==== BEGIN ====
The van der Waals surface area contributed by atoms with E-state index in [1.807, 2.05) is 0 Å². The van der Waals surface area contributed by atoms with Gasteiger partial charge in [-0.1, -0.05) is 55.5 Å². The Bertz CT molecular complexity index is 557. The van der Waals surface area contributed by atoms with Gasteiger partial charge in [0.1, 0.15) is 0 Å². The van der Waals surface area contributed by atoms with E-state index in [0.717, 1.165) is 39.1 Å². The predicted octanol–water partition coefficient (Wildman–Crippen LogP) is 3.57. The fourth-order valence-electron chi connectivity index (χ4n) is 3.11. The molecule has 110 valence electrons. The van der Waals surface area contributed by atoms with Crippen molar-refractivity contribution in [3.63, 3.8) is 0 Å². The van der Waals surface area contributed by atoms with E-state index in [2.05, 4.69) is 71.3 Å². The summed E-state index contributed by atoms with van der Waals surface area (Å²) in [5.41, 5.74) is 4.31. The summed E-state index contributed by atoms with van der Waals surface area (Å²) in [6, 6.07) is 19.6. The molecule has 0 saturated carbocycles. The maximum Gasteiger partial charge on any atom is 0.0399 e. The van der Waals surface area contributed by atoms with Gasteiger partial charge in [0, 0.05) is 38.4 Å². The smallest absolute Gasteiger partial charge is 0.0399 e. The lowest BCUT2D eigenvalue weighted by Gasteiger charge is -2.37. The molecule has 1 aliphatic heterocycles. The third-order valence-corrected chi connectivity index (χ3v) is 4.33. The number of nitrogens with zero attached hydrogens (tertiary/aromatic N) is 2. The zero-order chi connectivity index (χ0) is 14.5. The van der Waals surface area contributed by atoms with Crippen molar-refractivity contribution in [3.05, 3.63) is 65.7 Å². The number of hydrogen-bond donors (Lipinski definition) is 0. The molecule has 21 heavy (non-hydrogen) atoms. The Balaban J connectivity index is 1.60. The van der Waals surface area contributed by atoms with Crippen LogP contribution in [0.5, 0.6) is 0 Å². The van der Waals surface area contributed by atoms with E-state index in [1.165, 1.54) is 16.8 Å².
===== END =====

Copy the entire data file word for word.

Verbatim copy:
The van der Waals surface area contributed by atoms with E-state index in [1.807, 2.05) is 0 Å². The van der Waals surface area contributed by atoms with Gasteiger partial charge in [-0.1, -0.05) is 55.5 Å². The Bertz CT molecular complexity index is 557. The van der Waals surface area contributed by atoms with Gasteiger partial charge in [0.1, 0.15) is 0 Å². The van der Waals surface area contributed by atoms with E-state index in [0.717, 1.165) is 39.1 Å². The predicted octanol–water partition coefficient (Wildman–Crippen LogP) is 3.57. The fourth-order valence-electron chi connectivity index (χ4n) is 3.11. The molecule has 110 valence electrons. The van der Waals surface area contributed by atoms with Crippen molar-refractivity contribution in [3.63, 3.8) is 0 Å². The van der Waals surface area contributed by atoms with E-state index in [2.05, 4.69) is 71.3 Å². The summed E-state index contributed by atoms with van der Waals surface area (Å²) in [5.41, 5.74) is 4.31. The summed E-state index contributed by atoms with van der Waals surface area (Å²) in [6, 6.07) is 19.6. The molecule has 0 saturated carbocycles. The maximum Gasteiger partial charge on any atom is 0.0399 e. The van der Waals surface area contributed by atoms with Gasteiger partial charge in [0, 0.05) is 38.4 Å². The smallest absolute Gasteiger partial charge is 0.0399 e. The lowest BCUT2D eigenvalue weighted by Gasteiger charge is -2.37. The molecule has 1 aliphatic heterocycles. The third-order valence-corrected chi connectivity index (χ3v) is 4.33. The number of nitrogens with zero attached hydrogens (tertiary/aromatic N) is 2. The zero-order chi connectivity index (χ0) is 14.5. The van der Waals surface area contributed by atoms with Crippen molar-refractivity contribution in [3.05, 3.63) is 65.7 Å². The number of hydrogen-bond donors (Lipinski definition) is 0. The molecule has 21 heavy (non-hydrogen) atoms. The Balaban J connectivity index is 1.60. The van der Waals surface area contributed by atoms with Crippen LogP contribution in [0.5, 0.6) is 0 Å². The van der Waals surface area contributed by atoms with E-state index in [1.165, 1.54) is 16.8 Å².